Wild boar burgers

Serves 4

  • 500 g minced wild boar shoulder, or belly

  • 1 tbsp brown sauce, or to taste

  • Worcestershire sauce, to taste

  • 1 tbsp tomato sauce, or to taste

  • 2 shallots, finely chopped

  • 4 burger buns

  • olive oil

  • 2 braeburn apples, or cox's apples, sliced at the last minute to serve

For this recipe, ask your butcher to mince a nice piece of wild boar shoulder or belly for you – make sure it has a good marbling of fat for the best-tasting burgers.



Using your hands, work the mince in a bowl to break down the fat – this will act as a natural binder and help the mince stick together. Divide the meat into four, roll each piece into a ball, then flatten to roughly 1cm thick, so they're slightly larger than the buns (they'll get thicker as they cook). Pop in the fridge to chill for 30 minutes before cooking.



When you're ready to cook, preheat the oven to 120°C/gas ½. In a small bowl, mix the brown, worcestershire and tomato sauces together – adding as much or as little of each as you like to taste – then stir in the chopped shallots and set aside.



Halve the buns, then pop them on a baking tray and warm in the oven for about 8–10 minutes. Meanwhile, heat a drizzle of olive oil in a large non-stick pan over a medium-high heat and fry the burgers for about 4 minutes on each side, or until cooked through, seasoning well as you go.



To build your burgers, spread the shallot sauce on the bun bases, add a few slices of crisp apple, followed by the burger and a nice piece of blue cheese. Finish with a pinch of watercress, then serve immediately.

Nutritional Information

Wild boar burgers

Stunning with melted blue cheese and apple

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These might be the best boar burgers ever!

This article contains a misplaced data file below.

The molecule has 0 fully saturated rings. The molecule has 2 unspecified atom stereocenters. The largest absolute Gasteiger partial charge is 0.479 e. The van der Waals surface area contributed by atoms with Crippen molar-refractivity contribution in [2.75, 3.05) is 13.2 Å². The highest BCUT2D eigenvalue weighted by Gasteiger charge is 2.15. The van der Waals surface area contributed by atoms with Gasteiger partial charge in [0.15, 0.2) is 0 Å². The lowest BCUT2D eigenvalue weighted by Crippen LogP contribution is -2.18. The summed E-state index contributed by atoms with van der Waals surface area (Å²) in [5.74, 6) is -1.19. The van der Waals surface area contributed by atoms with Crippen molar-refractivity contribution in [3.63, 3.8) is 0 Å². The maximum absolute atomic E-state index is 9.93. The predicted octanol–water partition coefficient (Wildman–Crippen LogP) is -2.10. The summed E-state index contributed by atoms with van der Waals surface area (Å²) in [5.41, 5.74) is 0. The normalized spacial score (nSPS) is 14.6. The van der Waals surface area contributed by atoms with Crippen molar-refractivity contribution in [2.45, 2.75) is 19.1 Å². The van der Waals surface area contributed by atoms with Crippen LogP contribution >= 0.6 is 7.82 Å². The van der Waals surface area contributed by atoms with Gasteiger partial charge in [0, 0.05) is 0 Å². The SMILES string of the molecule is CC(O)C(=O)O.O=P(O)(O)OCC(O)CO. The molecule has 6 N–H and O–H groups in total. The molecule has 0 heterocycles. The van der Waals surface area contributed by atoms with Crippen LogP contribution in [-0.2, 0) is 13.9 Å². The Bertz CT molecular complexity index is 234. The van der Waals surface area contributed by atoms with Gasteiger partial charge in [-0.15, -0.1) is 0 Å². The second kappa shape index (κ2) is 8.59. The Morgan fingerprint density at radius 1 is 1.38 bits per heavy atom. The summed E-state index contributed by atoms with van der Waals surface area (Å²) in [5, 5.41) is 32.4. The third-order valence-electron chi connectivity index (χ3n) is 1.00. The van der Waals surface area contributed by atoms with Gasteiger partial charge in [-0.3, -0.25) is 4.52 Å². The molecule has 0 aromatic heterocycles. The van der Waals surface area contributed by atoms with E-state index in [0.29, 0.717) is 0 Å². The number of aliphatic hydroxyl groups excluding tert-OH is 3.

Serves 4
30m (plus 30 minutes chilling time)
Not too tricky
Print this recipe
Method

For this recipe, ask your butcher to mince a nice piece of wild boar shoulder or belly for you – make sure it has a good marbling of fat for the best-tasting burgers.

Using your hands, work the mince in a bowl to break down the fat – this will act as a natural binder and help the mince stick together. Divide the meat into four, roll each piece into a ball, then flatten to roughly 1cm thick, so they're slightly larger than the buns (they'll get thicker as they cook). Pop in the fridge to chill for 30 minutes before cooking.

When you're ready to cook, preheat the oven to 120°C/gas ½. In a small bowl, mix the brown, worcestershire and tomato sauces together – adding as much or as little of each as you like to taste – then stir in the chopped shallots and set aside.

Halve the buns, then pop them on a baking tray and warm in the oven for about 8–10 minutes. Meanwhile, heat a drizzle of olive oil in a large non-stick pan over a medium-high heat and fry the burgers for about 4 minutes on each side, or until cooked through, seasoning well as you go.

To build your burgers, spread the shallot sauce on the bun bases, add a few slices of crisp apple, followed by the burger and a nice piece of blue cheese. Finish with a pinch of watercress, then serve immediately.